It could turn 'negative' but that would require quite a bout of deflation and a complete collapse in house prices :) There's nothing to stop the long term trend being negative, well except the government has access to the boys with the printing press. Exponential decay as opposed to growth :))

Edited by zebbedee, 30 March 2012 - 04:18 PM.

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#12 Bruce Banner

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Posted 30 March 2012 - 04:30 PM

The trend line has been dragged up by the recent rampant HPI. It will drop down as prices continue to fall, but it is a bit misleading as it shows us now being below trend although we are still well above average price to earnings ratio. I'll probably start looking to buy when price to earnings ratio gets near to 3.
.



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Lest there be any doubt.

No I believe prices will fall and am astounded that a so called Conservative led government could act in such a stupid way. As you can see from today, there are 2,000 HtB applicants and it has been on MSM none stop all day and they make up about 3.5% of a typical months mortgages.

BTL is a good potential way to bankruptcy and yes sometimes I make points to hopefully make people think.


#13 nmarks

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Posted 30 March 2012 - 06:08 PM

Hasn't been updated on HPC but looks like this now:

Posted Image

Any chance of an update here mods?


When was the trend line last updated? How often is it updated?

Edited by nmarks, 30 March 2012 - 06:10 PM.

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#14 Son of Taeper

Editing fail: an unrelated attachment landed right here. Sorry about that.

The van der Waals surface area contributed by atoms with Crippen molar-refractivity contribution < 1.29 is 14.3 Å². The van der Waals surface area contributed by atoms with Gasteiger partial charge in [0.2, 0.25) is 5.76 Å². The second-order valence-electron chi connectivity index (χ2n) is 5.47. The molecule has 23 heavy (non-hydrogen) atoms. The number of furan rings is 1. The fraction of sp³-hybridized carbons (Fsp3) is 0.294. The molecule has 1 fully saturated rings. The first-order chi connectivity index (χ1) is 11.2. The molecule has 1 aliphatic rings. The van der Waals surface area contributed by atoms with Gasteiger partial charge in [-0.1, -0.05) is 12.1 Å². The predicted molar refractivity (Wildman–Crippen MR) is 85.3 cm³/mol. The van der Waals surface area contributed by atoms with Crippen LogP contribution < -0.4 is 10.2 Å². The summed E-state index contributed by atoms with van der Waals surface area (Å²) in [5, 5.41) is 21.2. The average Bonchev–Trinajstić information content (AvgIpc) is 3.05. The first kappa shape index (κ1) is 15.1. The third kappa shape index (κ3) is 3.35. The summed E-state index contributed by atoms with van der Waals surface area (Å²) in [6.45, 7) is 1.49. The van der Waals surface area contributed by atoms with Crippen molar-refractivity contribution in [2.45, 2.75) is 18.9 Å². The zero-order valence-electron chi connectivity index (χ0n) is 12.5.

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Posted 30 March 2012 - 06:28 PM

Nice sig Milton.
I was lucky enough to be able to afford to buy under the previous Conservative government.
I was also lucky enough to have had a job as well.
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#15 porca misèria

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Posted 30 March 2012 - 08:00 PM

It could turn 'negative' but that would require quite a bout of deflation and a complete collapse in house prices :) There's nothing to stop the long term trend being negative, well except the government has access to the boys with the printing press. Exponential decay as opposed to growth :))

Secular trends that push house prices up include
  • The fall in price of everything else, leaving everyone with more money sloshing around.
  • The downward trend in interest rates.
  • Real improvements adding real value.
Even if we got rid of all the oft-repeated arguments of too many people, demographic trends, two-income households, we'd still have a long way to go before food and clothes take a chunk out of minimum - let alone average - wage. That £50 loaf of bread and £200 t-shirt from Primark would be the kind of things to leave us without spare money to push up house prices.